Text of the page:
As our nation celebrates Black History Month, the Hemophilia Federation of America would like to recognize the contributions of Black Americans within the bleeding disorders community. This month, we will amplify the stories of Black community members and hope you’ll celebrate them with us.
We recognize our society still has many challenges to address, but Black History Month is about celebration and empowerment. While it is only one month, we seek to honor the contributions of African Americans throughout U.S. history and more specifically the bleeding disorders community all year long. We also want to highlight our new Bleeding Disorders Health Disparities Council, created to strengthen the care of persons with blood disorders by identifying areas of health disparities and inequities, assessing needs, developing action items and initiating change. This work will enable the Council to distribute community data to hemophilia treatment centers, industry, specialty pharmacies, member organizations and other health care providers and stakeholders. We are excited about this new opportunity and look forward to working with many of you as we continue to move forward charting our future.
You can often find Renita serving on committees, participating at various HFA events and with Hemophilia of South Carolina, or advocating on Capitol Hill and at her state legislature. Her story doesn’t begin there – as a child, she witnessed her two older brothers go in and out of the hospital with terrible bleeds, and despite exhibiting symptoms, they did not receive an official hemophilia diagnosis until they left their small town in South Carolina and moved to New York. Years later, Renita welcomed her son, Edwin, who also has hemophilia. Throughout her life, she has learned the vital role that education and advocacy plays in the management of her families’ health, which is why she has remained visibly active within the bleeding disorders community for so long. We are fortunate to have leaders like Renita!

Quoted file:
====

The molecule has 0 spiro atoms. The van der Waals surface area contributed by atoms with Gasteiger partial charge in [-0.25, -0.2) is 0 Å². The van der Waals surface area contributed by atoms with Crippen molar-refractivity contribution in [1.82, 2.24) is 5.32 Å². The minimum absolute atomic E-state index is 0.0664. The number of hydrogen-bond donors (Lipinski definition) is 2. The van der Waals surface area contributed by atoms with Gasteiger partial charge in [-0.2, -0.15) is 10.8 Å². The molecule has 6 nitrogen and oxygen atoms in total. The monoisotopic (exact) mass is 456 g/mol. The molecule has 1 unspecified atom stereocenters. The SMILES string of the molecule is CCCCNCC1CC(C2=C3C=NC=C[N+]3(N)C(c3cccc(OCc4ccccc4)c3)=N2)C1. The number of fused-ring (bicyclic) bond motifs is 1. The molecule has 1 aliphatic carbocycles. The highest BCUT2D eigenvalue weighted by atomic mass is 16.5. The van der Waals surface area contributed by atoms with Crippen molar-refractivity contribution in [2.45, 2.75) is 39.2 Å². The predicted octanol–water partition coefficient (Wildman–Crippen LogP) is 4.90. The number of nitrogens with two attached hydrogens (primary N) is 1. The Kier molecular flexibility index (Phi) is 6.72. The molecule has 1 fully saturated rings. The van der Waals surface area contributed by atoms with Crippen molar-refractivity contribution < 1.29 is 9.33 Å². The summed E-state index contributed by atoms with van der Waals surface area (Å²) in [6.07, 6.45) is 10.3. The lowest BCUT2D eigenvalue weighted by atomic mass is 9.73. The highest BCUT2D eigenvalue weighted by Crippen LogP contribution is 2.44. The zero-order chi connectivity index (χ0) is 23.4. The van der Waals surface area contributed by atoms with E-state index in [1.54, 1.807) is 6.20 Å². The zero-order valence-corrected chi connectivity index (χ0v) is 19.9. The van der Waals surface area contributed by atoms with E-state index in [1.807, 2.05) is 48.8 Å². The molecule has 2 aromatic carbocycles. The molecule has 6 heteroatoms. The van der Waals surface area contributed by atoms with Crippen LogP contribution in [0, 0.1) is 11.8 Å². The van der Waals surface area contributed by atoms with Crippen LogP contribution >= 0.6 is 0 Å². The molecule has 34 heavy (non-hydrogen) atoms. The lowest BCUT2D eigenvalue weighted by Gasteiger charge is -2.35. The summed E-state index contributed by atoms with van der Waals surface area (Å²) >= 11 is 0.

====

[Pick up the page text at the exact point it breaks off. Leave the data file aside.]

Dr. Charles R. Drew
Dr. Charles R. Drew (1904-1950), a surgeon and medical researcher, who pioneered blood preservation and transfusions. He challenged the American Red Cross on the ethics of excluding and then segregating Black Americans from the blood supply, became the first Black American examiner for the American Board of Surgery, and worked tirelessly to denounce racist and unscientific policies of the U.S. government throughout his career.
Dr. Tammuella Singleton
Pediatric hematologist Dr. Tammuella Singleton, Division Chief, Pediatric Hematology, and Director of the Mississippi Center for Advanced Medicine’s Hemophilia Treatment Center in Slidell, Louisiana. Patients and their families have described her as the “best hematologist ever” who is “incredibly knowledgeable, thorough and kind” and provides a “tremendous amount of care and professionalism.” Thank you, Dr. Singleton, for all that you do to assist the bleeding disorders community!
Dr. Paulette Bryant